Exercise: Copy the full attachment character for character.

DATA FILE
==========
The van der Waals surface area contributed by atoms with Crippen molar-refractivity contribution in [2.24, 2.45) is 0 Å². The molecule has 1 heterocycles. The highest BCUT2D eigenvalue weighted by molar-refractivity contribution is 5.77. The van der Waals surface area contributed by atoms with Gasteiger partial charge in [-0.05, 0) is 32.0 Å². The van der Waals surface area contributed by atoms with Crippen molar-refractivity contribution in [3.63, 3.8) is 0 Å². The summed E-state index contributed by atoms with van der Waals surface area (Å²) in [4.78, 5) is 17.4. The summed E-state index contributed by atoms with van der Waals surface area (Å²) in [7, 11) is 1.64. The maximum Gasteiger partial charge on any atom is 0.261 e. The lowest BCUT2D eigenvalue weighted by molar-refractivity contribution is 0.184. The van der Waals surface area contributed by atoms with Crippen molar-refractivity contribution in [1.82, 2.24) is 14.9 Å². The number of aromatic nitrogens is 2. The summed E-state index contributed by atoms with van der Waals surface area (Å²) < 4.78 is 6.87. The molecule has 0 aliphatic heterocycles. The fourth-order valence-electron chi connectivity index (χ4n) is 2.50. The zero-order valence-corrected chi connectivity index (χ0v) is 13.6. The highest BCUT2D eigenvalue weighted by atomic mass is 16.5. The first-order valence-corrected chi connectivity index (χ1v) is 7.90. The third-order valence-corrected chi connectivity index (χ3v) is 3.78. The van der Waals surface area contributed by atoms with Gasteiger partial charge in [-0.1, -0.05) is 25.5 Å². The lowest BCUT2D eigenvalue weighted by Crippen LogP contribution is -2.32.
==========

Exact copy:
The van der Waals surface area contributed by atoms with Crippen molar-refractivity contribution in [2.24, 2.45) is 0 Å². The molecule has 1 heterocycles. The highest BCUT2D eigenvalue weighted by molar-refractivity contribution is 5.77. The van der Waals surface area contributed by atoms with Gasteiger partial charge in [-0.05, 0) is 32.0 Å². The van der Waals surface area contributed by atoms with Crippen molar-refractivity contribution in [3.63, 3.8) is 0 Å². The summed E-state index contributed by atoms with van der Waals surface area (Å²) in [4.78, 5) is 17.4. The summed E-state index contributed by atoms with van der Waals surface area (Å²) in [7, 11) is 1.64. The maximum Gasteiger partial charge on any atom is 0.261 e. The lowest BCUT2D eigenvalue weighted by molar-refractivity contribution is 0.184. The van der Waals surface area contributed by atoms with Crippen molar-refractivity contribution in [1.82, 2.24) is 14.9 Å². The number of aromatic nitrogens is 2. The summed E-state index contributed by atoms with van der Waals surface area (Å²) < 4.78 is 6.87. The molecule has 0 aliphatic heterocycles. The fourth-order valence-electron chi connectivity index (χ4n) is 2.50. The zero-order valence-corrected chi connectivity index (χ0v) is 13.6. The highest BCUT2D eigenvalue weighted by atomic mass is 16.5. The first-order valence-corrected chi connectivity index (χ1v) is 7.90. The third-order valence-corrected chi connectivity index (χ3v) is 3.78. The van der Waals surface area contributed by atoms with Gasteiger partial charge in [-0.1, -0.05) is 25.5 Å². The lowest BCUT2D eigenvalue weighted by Crippen LogP contribution is -2.32.